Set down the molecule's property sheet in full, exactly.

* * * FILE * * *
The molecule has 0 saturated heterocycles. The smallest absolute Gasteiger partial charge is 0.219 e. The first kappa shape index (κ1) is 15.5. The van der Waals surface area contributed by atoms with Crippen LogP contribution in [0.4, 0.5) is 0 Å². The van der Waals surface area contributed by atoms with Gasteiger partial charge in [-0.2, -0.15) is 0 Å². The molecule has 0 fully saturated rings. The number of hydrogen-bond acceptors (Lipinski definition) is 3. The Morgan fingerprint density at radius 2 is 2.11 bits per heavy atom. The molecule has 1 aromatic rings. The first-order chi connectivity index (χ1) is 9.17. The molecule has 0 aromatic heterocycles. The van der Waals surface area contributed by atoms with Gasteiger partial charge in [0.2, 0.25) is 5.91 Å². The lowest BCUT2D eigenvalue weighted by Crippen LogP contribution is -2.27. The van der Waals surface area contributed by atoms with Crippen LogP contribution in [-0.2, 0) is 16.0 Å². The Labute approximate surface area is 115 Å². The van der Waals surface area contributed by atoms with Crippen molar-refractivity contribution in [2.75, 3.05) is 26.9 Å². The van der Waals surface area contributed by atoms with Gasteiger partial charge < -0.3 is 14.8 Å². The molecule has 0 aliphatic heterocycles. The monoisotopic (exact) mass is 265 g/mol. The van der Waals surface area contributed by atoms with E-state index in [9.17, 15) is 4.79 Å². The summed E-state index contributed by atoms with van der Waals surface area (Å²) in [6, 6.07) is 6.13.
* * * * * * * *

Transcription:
The molecule has 0 saturated heterocycles. The smallest absolute Gasteiger partial charge is 0.219 e. The first kappa shape index (κ1) is 15.5. The van der Waals surface area contributed by atoms with Crippen LogP contribution in [0.4, 0.5) is 0 Å². The van der Waals surface area contributed by atoms with Gasteiger partial charge in [-0.2, -0.15) is 0 Å². The molecule has 0 fully saturated rings. The number of hydrogen-bond acceptors (Lipinski definition) is 3. The Morgan fingerprint density at radius 2 is 2.11 bits per heavy atom. The molecule has 1 aromatic rings. The first-order chi connectivity index (χ1) is 9.17. The molecule has 0 aromatic heterocycles. The van der Waals surface area contributed by atoms with Gasteiger partial charge in [0.2, 0.25) is 5.91 Å². The lowest BCUT2D eigenvalue weighted by Crippen LogP contribution is -2.27. The van der Waals surface area contributed by atoms with Crippen LogP contribution in [-0.2, 0) is 16.0 Å². The Labute approximate surface area is 115 Å². The van der Waals surface area contributed by atoms with Crippen molar-refractivity contribution in [2.75, 3.05) is 26.9 Å². The van der Waals surface area contributed by atoms with Gasteiger partial charge < -0.3 is 14.8 Å². The molecule has 0 aliphatic heterocycles. The monoisotopic (exact) mass is 265 g/mol. The van der Waals surface area contributed by atoms with E-state index in [9.17, 15) is 4.79 Å². The summed E-state index contributed by atoms with van der Waals surface area (Å²) in [6, 6.07) is 6.13.